White into Black: Seeing Race, Slavery, and Anti-Slavery in Antebellum America
Sarah L. Burns, Indiana University
Joshua Brown, The Graduate Center, CUNY
Slave or Free?
Like Jocelyn’s portrait of Cinqué, many nineteenth-century portraits were more than “true likenesses”: portraits of well-known individuals often served as public performances conveying messages about the subject’s position in society to the people who viewed them on gallery walls or as commercial prints in their own homes. These messages could be found in the subject’s expression, in the direction of his or her gaze, in the subject’s posture, in the clothes she or he wore, or in the setting surrounding the subject.
Look at this daguerreotype photograph (Figure 15) of an unknown gentleman. How do you think he wanted to be seen? Can you determine his social class through his image? How do individual details communicate his social status?
Who controlled the messages in such portraits—the artist or the sitter? This question had special meaning for notable African Americans who could expect their faces to appear in many different types of publications with very different views about slavery and equality. The former slave and leading abolitionist Frederick Douglass was outspoken about this issue.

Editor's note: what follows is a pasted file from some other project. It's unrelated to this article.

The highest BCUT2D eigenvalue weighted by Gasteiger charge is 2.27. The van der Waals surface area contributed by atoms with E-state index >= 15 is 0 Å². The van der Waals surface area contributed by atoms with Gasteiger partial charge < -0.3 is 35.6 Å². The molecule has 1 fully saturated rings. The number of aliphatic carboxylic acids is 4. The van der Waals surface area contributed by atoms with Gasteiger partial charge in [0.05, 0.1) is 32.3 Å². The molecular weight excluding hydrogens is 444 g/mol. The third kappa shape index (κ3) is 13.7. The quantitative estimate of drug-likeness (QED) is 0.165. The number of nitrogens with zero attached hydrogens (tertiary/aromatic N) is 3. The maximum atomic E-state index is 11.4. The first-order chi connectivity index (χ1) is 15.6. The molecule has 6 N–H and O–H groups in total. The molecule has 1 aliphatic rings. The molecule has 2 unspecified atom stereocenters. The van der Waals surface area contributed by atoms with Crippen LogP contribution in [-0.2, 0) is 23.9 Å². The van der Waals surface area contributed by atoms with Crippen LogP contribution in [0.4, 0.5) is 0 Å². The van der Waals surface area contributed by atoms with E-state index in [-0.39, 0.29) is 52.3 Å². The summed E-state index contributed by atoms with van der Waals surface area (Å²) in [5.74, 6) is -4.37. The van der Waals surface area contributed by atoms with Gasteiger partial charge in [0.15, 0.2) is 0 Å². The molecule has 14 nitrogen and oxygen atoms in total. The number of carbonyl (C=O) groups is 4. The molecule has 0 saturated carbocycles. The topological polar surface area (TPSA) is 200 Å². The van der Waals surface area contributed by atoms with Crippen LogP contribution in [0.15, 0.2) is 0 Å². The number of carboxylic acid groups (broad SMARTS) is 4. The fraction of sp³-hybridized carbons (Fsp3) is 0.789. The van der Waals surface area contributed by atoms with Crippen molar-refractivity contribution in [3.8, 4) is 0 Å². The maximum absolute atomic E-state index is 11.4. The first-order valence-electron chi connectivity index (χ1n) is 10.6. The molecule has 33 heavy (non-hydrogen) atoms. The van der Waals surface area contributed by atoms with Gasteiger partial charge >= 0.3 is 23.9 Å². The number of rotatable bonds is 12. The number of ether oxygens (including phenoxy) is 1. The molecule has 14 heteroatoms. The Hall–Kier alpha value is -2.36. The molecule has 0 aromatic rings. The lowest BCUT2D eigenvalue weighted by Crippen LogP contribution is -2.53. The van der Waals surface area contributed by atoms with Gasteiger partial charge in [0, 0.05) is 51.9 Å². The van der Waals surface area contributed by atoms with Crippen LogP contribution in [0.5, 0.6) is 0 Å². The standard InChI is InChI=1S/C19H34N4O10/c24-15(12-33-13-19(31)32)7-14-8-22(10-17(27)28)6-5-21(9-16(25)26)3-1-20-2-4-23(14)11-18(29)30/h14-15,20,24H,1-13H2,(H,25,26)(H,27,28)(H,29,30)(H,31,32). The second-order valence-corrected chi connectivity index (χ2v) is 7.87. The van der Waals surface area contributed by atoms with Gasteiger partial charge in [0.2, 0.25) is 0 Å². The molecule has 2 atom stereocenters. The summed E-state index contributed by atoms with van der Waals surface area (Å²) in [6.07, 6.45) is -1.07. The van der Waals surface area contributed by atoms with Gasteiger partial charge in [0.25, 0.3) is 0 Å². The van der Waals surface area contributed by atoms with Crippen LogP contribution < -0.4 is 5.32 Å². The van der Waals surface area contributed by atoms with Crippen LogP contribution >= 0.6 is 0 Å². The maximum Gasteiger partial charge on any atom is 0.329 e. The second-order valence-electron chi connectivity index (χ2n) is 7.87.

First: Read this excerpt from an article by Douglass published in the April 7, 1849 edition of his newspaper The North Star
Negroes can never have impartial portraits, at the hands of white artists. It seems to us next to impossible for white men to take likenesses of black men, without most grossly exaggerating their distinctive features. And the reason is obvious. Artists, like all other white persons, have adopted a theory respecting the distinctive features of Negro physiognomy. We have heard many white persons say, that ‘Negroes look all alike,’ and that they could not distinguish between the old and the young. They associate with the Negro face, high cheek bones, distended nostril, depressed nose, thick lips, and retreating foreheads. This theory impressed strongly upon the mind of an artist exercises a powerful influence over his pencil, and very naturally leads him to distort and exaggerate those peculiarities, even when they scarcely exist in the original.